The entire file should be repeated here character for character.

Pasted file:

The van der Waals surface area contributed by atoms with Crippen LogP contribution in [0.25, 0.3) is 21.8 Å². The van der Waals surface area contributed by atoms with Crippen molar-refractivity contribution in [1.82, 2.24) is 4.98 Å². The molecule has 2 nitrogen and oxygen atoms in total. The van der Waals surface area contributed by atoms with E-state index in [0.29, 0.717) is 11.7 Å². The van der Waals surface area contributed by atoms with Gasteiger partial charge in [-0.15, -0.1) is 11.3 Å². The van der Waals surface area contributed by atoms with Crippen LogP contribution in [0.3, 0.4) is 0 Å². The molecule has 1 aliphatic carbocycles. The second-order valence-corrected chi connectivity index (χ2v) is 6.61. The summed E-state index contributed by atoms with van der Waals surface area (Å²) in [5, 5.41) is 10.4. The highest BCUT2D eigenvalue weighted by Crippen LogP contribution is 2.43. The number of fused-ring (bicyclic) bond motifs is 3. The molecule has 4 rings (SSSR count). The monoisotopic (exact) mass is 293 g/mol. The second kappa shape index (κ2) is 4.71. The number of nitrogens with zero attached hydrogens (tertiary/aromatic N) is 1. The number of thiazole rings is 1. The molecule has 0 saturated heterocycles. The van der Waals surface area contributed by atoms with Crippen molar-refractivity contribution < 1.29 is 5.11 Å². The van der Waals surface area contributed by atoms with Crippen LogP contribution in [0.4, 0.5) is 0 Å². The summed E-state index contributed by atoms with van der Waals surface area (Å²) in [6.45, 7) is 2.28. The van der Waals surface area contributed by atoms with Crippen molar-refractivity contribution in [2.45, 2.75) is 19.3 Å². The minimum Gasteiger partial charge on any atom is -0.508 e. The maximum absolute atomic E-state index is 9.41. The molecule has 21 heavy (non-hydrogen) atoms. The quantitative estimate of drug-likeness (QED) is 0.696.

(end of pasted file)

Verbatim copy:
The van der Waals surface area contributed by atoms with Crippen LogP contribution in [0.25, 0.3) is 21.8 Å². The van der Waals surface area contributed by atoms with Crippen molar-refractivity contribution in [1.82, 2.24) is 4.98 Å². The molecule has 2 nitrogen and oxygen atoms in total. The van der Waals surface area contributed by atoms with E-state index in [0.29, 0.717) is 11.7 Å². The van der Waals surface area contributed by atoms with Gasteiger partial charge in [-0.15, -0.1) is 11.3 Å². The van der Waals surface area contributed by atoms with Crippen LogP contribution in [0.3, 0.4) is 0 Å². The molecule has 1 aliphatic carbocycles. The second-order valence-corrected chi connectivity index (χ2v) is 6.61. The summed E-state index contributed by atoms with van der Waals surface area (Å²) in [5, 5.41) is 10.4. The highest BCUT2D eigenvalue weighted by Crippen LogP contribution is 2.43. The number of fused-ring (bicyclic) bond motifs is 3. The molecule has 4 rings (SSSR count). The monoisotopic (exact) mass is 293 g/mol. The second kappa shape index (κ2) is 4.71. The number of nitrogens with zero attached hydrogens (tertiary/aromatic N) is 1. The number of thiazole rings is 1. The molecule has 0 saturated heterocycles. The van der Waals surface area contributed by atoms with Crippen molar-refractivity contribution < 1.29 is 5.11 Å². The van der Waals surface area contributed by atoms with Crippen LogP contribution in [0.4, 0.5) is 0 Å². The summed E-state index contributed by atoms with van der Waals surface area (Å²) in [6.45, 7) is 2.28. The van der Waals surface area contributed by atoms with Crippen molar-refractivity contribution in [2.45, 2.75) is 19.3 Å². The minimum Gasteiger partial charge on any atom is -0.508 e. The maximum absolute atomic E-state index is 9.41. The molecule has 21 heavy (non-hydrogen) atoms. The quantitative estimate of drug-likeness (QED) is 0.696.